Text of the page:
Sácrament. n.s. [sacrement, Fr. sacramentum, Latin.]
- An oath; any ceremony producing an obligation.
- An outward and visible sign of an inward and spiritual grace.
As often as we mention a sacrament, it is improperly understood; for in the writings of the ancient fathers all articles which are peculiar to Christian faith, all duties of religion containing that which sense or natural reason cannot of itself discern, are most commonly named sacraments; our restraint of the word to some few principal divine ceremonies, importeth in every such ceremony two things, the substance of the ceremony itself, which is visible; and besides that, somewhat else more secret, in reference whereunto we conceive that ceremony to be a sacrament. Hooker.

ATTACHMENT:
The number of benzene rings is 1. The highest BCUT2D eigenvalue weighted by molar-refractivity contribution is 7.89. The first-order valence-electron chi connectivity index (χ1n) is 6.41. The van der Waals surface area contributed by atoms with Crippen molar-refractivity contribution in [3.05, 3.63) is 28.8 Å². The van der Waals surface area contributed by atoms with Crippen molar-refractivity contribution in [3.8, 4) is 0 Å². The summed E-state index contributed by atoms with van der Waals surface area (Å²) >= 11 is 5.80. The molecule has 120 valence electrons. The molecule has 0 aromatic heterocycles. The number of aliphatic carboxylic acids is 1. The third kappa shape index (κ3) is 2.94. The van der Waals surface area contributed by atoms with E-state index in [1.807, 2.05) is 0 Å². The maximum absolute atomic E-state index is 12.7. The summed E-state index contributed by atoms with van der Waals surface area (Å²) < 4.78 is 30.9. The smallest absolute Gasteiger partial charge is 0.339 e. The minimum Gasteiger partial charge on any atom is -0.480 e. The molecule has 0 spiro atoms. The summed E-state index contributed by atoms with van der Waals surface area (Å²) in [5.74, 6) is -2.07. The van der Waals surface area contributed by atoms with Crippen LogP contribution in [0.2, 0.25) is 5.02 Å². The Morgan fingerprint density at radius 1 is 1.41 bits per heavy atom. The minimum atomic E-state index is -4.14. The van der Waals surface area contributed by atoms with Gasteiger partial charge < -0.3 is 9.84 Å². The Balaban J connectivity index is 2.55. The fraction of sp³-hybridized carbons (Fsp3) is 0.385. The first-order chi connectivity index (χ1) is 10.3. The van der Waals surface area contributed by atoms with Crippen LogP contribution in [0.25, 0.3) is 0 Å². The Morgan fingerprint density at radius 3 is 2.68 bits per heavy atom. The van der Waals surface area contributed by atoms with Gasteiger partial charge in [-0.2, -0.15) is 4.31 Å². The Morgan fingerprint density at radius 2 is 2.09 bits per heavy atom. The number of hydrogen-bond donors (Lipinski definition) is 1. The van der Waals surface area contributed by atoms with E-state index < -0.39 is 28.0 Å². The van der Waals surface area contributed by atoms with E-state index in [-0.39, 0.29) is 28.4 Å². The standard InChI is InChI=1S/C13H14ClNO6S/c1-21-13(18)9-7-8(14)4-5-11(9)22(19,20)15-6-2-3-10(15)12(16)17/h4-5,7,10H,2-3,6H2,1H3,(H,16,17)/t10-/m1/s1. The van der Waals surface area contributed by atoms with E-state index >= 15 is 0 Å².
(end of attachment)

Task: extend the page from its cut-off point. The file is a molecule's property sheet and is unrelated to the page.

- The eucharist; the holy communion.
Ten thousand French have ta'en the sacrament
To rive their dangerous artillery
Upon no Christian soul but English Talbot. Shakes. H. VI.
As we have ta'en the sacrament,
We will unite the white rose with the red. Shakesp. R. III.
Before the famous battle of Cressy, he spent the greatest part of the night in prayer; and in the morning received the sacrament, with his son, and the chief of his officers. Addison.